Publication Review of “Family Caregivers of Children with Medical Complexity: Health-Related Quality of Life and Experiences of Care Coordination”.

Naomi Lorch, Ph.D., P.T.

Article: Yu JA, Henderson C, Cook S, Ray K.  Family caregivers of children with medical complexity: health-related quality of life and experiences of care coordination. Academic Pediatrics; 2020 Nov-Dec;20(8):1116-1123. doi: 10.1016/j.acap.2020.06.014.

This paper examined whether the health-related quality of life (HR-QOL) of family members who care for children with medical complexity is associated with the quality of care coordination experienced by the caregiver.  The authors report that this is not a novel subject to study, but the research method of using surveys is different from previous studies.  Caregivers are likely to experience a variety of stressors that can affect their health and quality of life.  Contributing factors relate to organizing care for the child and providing direct medical care along with concerns about the child’s future and about socioeconomic difficulties.

One hundred thirty-six family caregivers of children with medical complexity, who were scheduled for their first appointment at a complex care clinic in western Pennsylvania between July 2018 and July 2019, participated in the study.  Children were eligible for the clinic if they had at least three chronic medical conditions or if they were dependent on technology (e.g. gastrostomy or ventilator).   A cross-sectional analysis was done with the results of two electronic surveys.  The first was the HR-QOL-14 survey by the Center for Disease Control.  This survey measures both overall physical and mental health days and symptom days (pain, depression, anxiety, and inadequate sleep) during the past 30 days.  The Family Experiences of Care Coordination (FECC) survey evaluates the quality of  care coordination over the past year. (Twelve out of the 20 questions, which related to outpatient coordination, were used.)  The association between care coordination and caregiver quality of life was determined through the use of negative binomial regression.

Results:  Caregiver reports indicated that during the past 30 days, the median number of physically unhealthy days was 2 and of mentally unhealthy days, 3.5.  Symptom days included 2 with feelings of depression, 7 with anxiety, 16 days without sufficient sleep, and 25 days when they did not feel full of energy.  There were fewer mentally unhealthy, anxious, and depressed days for those family caregivers (38 families) with a knowledgeable, supportive care coordinator who advocated for the child.  (Eighty-five out of the 136 families had a care coordinator, but only 44.7 of the coordinators provided this type of support.)  A shared care plan from the main provider (received by only 29.4% of caregivers) led to fewer mentally unhealthy and anxious days.  Caregivers who received an adequate written visit summary experienced fewer nights of insufficient sleep.  (Written summaries were received by 80.9% of caregivers, but only 42.7% of the summaries were reported to have appropriate content.)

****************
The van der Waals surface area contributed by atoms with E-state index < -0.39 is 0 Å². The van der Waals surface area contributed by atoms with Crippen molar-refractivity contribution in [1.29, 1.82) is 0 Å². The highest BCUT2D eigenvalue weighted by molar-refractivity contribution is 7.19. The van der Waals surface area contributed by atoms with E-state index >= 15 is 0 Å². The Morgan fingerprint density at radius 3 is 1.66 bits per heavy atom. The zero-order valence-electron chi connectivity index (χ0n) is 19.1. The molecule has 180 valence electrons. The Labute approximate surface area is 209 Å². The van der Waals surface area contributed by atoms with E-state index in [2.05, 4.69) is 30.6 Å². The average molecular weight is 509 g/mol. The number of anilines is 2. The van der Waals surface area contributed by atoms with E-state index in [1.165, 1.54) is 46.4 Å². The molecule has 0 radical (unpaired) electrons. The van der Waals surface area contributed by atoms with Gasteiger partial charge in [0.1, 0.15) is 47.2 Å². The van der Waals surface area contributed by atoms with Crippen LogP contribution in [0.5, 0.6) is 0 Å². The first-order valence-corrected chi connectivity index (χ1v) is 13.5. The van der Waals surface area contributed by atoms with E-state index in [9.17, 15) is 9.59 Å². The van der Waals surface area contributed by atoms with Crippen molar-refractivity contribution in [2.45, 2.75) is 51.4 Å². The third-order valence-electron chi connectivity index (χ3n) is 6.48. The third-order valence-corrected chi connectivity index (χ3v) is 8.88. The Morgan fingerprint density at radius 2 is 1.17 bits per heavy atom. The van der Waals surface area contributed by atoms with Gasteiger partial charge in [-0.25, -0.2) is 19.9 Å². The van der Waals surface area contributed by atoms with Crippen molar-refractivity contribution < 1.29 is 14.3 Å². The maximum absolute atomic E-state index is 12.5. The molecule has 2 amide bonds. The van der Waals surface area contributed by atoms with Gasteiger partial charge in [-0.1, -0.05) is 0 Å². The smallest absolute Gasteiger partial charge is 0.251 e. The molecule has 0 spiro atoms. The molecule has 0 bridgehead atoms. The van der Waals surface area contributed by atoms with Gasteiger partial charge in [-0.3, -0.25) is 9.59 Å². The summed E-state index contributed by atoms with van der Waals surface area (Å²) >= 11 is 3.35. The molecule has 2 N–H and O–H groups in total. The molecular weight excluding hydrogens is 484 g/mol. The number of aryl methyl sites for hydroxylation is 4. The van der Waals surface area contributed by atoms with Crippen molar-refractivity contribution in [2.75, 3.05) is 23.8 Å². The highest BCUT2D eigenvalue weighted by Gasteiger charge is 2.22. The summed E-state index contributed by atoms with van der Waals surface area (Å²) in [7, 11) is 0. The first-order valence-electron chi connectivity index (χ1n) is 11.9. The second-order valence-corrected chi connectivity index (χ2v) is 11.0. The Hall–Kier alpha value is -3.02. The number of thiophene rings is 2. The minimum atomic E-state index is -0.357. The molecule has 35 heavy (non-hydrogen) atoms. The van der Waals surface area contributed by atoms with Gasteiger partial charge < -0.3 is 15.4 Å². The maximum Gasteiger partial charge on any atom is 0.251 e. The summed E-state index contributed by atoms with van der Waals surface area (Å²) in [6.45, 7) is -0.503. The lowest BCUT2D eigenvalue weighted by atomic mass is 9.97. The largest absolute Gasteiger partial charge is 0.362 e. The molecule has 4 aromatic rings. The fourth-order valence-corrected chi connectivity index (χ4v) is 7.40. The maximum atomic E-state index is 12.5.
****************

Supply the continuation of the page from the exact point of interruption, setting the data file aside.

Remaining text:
Caregivers must remain vigilant to continuously monitor the child’s health.  They also need to determine whether medical decisions are based on accurate information about the child.  Anxiety and fatigue can interfere with adequate concentration on these tasks.

Limitations:  The study was cross-sectional and included a small number of participants.  It did not determine the direction of the association between quality of life and care coordination.  (It could be that a higher quality of life of the caregiver led to better ability to find appropriate care coordination.)  Results of the study may have been different if a more diverse population had been studied.  The study population was 85.3% white, all spoke English, and most of the participants were females.  Different periods of time  were assessed by the two survey instruments.  HR-QOL was measured over the past 30 days and care coordination over the past 12 months.

Comments:  This study has important implications for individuals from multiple disciplines involved in the care of children with medical complexity.   High quality care coordination can make a meaningful difference in the caregiver’s quality of life and that of the child.  Individuals providing care coordination need to know how important the quality of their services is for caregivers.  Finding and supporting a care coordinator who is competent, caring, and motivated can make a difference!  Shared care plans and adequate written visit summaries need to be provided whenever possible.  It is surprising how so many caregivers cope while they are experiencing anxiety, depression, inadequate sleep, and limited energy.  Are their efforts receiving adequate recognition?   Is there any way that more assistance can be provided for them?  All individuals who work with a child with medical complexity can provide support for the family and child and can work with the care coordinator.  Time for adequate communication, listening, and addressing of the family’s concerns is of vital importance for the medical care of the child and the quality of life of the entire family.  It is recommended that all who care about the welfare of the patients we treat and of their families consider how to integrate the findings of this study into daily practice.